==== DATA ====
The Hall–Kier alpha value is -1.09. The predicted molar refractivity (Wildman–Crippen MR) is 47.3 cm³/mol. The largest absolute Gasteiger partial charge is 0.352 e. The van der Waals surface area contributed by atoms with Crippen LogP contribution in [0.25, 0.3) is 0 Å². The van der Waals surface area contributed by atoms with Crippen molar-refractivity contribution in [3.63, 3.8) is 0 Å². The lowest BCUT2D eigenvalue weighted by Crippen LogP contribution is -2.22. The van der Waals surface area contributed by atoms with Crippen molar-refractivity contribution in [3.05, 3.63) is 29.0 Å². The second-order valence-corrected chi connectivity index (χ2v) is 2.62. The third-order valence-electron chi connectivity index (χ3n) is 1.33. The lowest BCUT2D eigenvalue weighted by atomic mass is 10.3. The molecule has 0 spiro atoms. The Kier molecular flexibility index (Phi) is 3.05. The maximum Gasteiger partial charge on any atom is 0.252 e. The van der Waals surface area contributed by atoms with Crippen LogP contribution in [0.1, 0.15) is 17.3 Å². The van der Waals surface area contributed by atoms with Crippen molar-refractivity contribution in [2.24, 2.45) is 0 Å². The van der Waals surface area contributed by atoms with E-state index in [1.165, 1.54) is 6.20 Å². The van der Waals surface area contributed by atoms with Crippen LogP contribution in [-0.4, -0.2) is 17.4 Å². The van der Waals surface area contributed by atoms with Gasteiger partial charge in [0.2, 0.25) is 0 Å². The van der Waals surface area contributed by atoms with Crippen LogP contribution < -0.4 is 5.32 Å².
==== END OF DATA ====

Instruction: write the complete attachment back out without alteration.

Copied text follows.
The Hall–Kier alpha value is -1.09. The predicted molar refractivity (Wildman–Crippen MR) is 47.3 cm³/mol. The largest absolute Gasteiger partial charge is 0.352 e. The van der Waals surface area contributed by atoms with Crippen LogP contribution in [0.25, 0.3) is 0 Å². The van der Waals surface area contributed by atoms with Crippen molar-refractivity contribution in [3.63, 3.8) is 0 Å². The lowest BCUT2D eigenvalue weighted by Crippen LogP contribution is -2.22. The van der Waals surface area contributed by atoms with Crippen molar-refractivity contribution in [3.05, 3.63) is 29.0 Å². The second-order valence-corrected chi connectivity index (χ2v) is 2.62. The third-order valence-electron chi connectivity index (χ3n) is 1.33. The lowest BCUT2D eigenvalue weighted by atomic mass is 10.3. The molecule has 0 spiro atoms. The Kier molecular flexibility index (Phi) is 3.05. The maximum Gasteiger partial charge on any atom is 0.252 e. The van der Waals surface area contributed by atoms with Crippen LogP contribution in [0.1, 0.15) is 17.3 Å². The van der Waals surface area contributed by atoms with Crippen molar-refractivity contribution in [2.24, 2.45) is 0 Å². The van der Waals surface area contributed by atoms with E-state index in [1.165, 1.54) is 6.20 Å². The van der Waals surface area contributed by atoms with Crippen LogP contribution in [-0.4, -0.2) is 17.4 Å². The van der Waals surface area contributed by atoms with Gasteiger partial charge in [0.2, 0.25) is 0 Å². The van der Waals surface area contributed by atoms with Crippen LogP contribution < -0.4 is 5.32 Å².